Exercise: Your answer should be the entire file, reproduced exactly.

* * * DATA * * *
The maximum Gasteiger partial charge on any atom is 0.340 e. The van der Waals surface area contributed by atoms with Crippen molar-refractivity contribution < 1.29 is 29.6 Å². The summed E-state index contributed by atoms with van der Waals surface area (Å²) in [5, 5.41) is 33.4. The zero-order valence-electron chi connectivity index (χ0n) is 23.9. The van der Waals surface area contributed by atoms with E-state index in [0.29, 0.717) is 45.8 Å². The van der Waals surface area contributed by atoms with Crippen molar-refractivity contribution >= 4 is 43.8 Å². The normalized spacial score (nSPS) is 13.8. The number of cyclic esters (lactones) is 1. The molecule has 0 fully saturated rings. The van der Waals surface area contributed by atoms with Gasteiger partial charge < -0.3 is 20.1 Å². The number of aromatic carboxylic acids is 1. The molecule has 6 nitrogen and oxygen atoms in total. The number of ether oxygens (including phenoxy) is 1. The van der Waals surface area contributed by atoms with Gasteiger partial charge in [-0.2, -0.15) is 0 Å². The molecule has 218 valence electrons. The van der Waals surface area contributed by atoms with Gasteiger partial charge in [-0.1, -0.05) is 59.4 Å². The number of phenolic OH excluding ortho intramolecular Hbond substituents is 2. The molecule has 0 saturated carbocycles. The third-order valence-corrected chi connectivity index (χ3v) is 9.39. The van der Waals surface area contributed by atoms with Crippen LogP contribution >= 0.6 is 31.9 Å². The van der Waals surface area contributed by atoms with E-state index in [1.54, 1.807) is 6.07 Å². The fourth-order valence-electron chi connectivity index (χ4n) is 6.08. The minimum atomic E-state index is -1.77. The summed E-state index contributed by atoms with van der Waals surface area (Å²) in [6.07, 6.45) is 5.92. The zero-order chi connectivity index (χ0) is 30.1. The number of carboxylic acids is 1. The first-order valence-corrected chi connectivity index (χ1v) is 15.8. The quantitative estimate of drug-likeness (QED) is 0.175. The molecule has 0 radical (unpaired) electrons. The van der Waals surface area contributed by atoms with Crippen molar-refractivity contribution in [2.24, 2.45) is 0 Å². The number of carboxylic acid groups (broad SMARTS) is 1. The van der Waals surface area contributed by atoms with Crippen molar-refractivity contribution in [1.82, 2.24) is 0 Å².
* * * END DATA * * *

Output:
The maximum Gasteiger partial charge on any atom is 0.340 e. The van der Waals surface area contributed by atoms with Crippen molar-refractivity contribution < 1.29 is 29.6 Å². The summed E-state index contributed by atoms with van der Waals surface area (Å²) in [5, 5.41) is 33.4. The zero-order valence-electron chi connectivity index (χ0n) is 23.9. The van der Waals surface area contributed by atoms with E-state index in [0.29, 0.717) is 45.8 Å². The van der Waals surface area contributed by atoms with Crippen molar-refractivity contribution >= 4 is 43.8 Å². The normalized spacial score (nSPS) is 13.8. The number of cyclic esters (lactones) is 1. The molecule has 0 fully saturated rings. The van der Waals surface area contributed by atoms with Gasteiger partial charge < -0.3 is 20.1 Å². The number of aromatic carboxylic acids is 1. The molecule has 6 nitrogen and oxygen atoms in total. The number of ether oxygens (including phenoxy) is 1. The van der Waals surface area contributed by atoms with Gasteiger partial charge in [-0.2, -0.15) is 0 Å². The molecule has 218 valence electrons. The van der Waals surface area contributed by atoms with Gasteiger partial charge in [-0.1, -0.05) is 59.4 Å². The number of phenolic OH excluding ortho intramolecular Hbond substituents is 2. The molecule has 0 saturated carbocycles. The third-order valence-corrected chi connectivity index (χ3v) is 9.39. The van der Waals surface area contributed by atoms with Crippen LogP contribution >= 0.6 is 31.9 Å². The van der Waals surface area contributed by atoms with E-state index in [1.54, 1.807) is 6.07 Å². The fourth-order valence-electron chi connectivity index (χ4n) is 6.08. The minimum atomic E-state index is -1.77. The summed E-state index contributed by atoms with van der Waals surface area (Å²) in [6.07, 6.45) is 5.92. The zero-order chi connectivity index (χ0) is 30.1. The number of carboxylic acids is 1. The first-order valence-corrected chi connectivity index (χ1v) is 15.8. The quantitative estimate of drug-likeness (QED) is 0.175. The molecule has 0 radical (unpaired) electrons. The van der Waals surface area contributed by atoms with Crippen molar-refractivity contribution in [2.24, 2.45) is 0 Å². The number of carboxylic acid groups (broad SMARTS) is 1. The van der Waals surface area contributed by atoms with Crippen molar-refractivity contribution in [1.82, 2.24) is 0 Å².